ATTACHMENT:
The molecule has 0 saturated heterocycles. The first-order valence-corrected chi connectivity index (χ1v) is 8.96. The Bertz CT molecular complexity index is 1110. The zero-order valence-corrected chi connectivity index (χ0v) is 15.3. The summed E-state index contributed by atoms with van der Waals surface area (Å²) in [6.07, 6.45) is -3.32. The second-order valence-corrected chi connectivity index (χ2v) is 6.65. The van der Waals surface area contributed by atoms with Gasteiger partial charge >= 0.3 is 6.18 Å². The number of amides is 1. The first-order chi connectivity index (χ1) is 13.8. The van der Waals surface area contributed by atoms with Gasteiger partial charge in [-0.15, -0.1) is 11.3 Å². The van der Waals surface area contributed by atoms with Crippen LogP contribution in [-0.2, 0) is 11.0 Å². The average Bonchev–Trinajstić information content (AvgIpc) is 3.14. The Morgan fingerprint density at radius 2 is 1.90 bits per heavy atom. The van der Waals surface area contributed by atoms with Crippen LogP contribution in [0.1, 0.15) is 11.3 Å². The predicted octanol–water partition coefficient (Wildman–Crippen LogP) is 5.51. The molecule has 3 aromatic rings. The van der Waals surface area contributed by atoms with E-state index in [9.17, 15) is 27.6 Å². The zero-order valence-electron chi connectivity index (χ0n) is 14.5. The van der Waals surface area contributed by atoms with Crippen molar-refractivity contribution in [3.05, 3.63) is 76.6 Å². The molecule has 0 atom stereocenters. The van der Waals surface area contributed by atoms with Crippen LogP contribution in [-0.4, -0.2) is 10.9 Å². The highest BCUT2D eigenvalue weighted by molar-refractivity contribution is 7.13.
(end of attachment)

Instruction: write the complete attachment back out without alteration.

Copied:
The molecule has 0 saturated heterocycles. The first-order valence-corrected chi connectivity index (χ1v) is 8.96. The Bertz CT molecular complexity index is 1110. The zero-order valence-corrected chi connectivity index (χ0v) is 15.3. The summed E-state index contributed by atoms with van der Waals surface area (Å²) in [6.07, 6.45) is -3.32. The second-order valence-corrected chi connectivity index (χ2v) is 6.65. The van der Waals surface area contributed by atoms with Gasteiger partial charge >= 0.3 is 6.18 Å². The number of amides is 1. The first-order chi connectivity index (χ1) is 13.8. The van der Waals surface area contributed by atoms with Gasteiger partial charge in [-0.15, -0.1) is 11.3 Å². The van der Waals surface area contributed by atoms with Crippen LogP contribution in [-0.2, 0) is 11.0 Å². The average Bonchev–Trinajstić information content (AvgIpc) is 3.14. The Morgan fingerprint density at radius 2 is 1.90 bits per heavy atom. The van der Waals surface area contributed by atoms with Crippen LogP contribution in [0.1, 0.15) is 11.3 Å². The predicted octanol–water partition coefficient (Wildman–Crippen LogP) is 5.51. The molecule has 3 aromatic rings. The van der Waals surface area contributed by atoms with E-state index in [9.17, 15) is 27.6 Å². The zero-order valence-electron chi connectivity index (χ0n) is 14.5. The van der Waals surface area contributed by atoms with Crippen molar-refractivity contribution in [3.05, 3.63) is 76.6 Å². The molecule has 0 atom stereocenters. The van der Waals surface area contributed by atoms with Crippen LogP contribution in [-0.4, -0.2) is 10.9 Å². The highest BCUT2D eigenvalue weighted by molar-refractivity contribution is 7.13.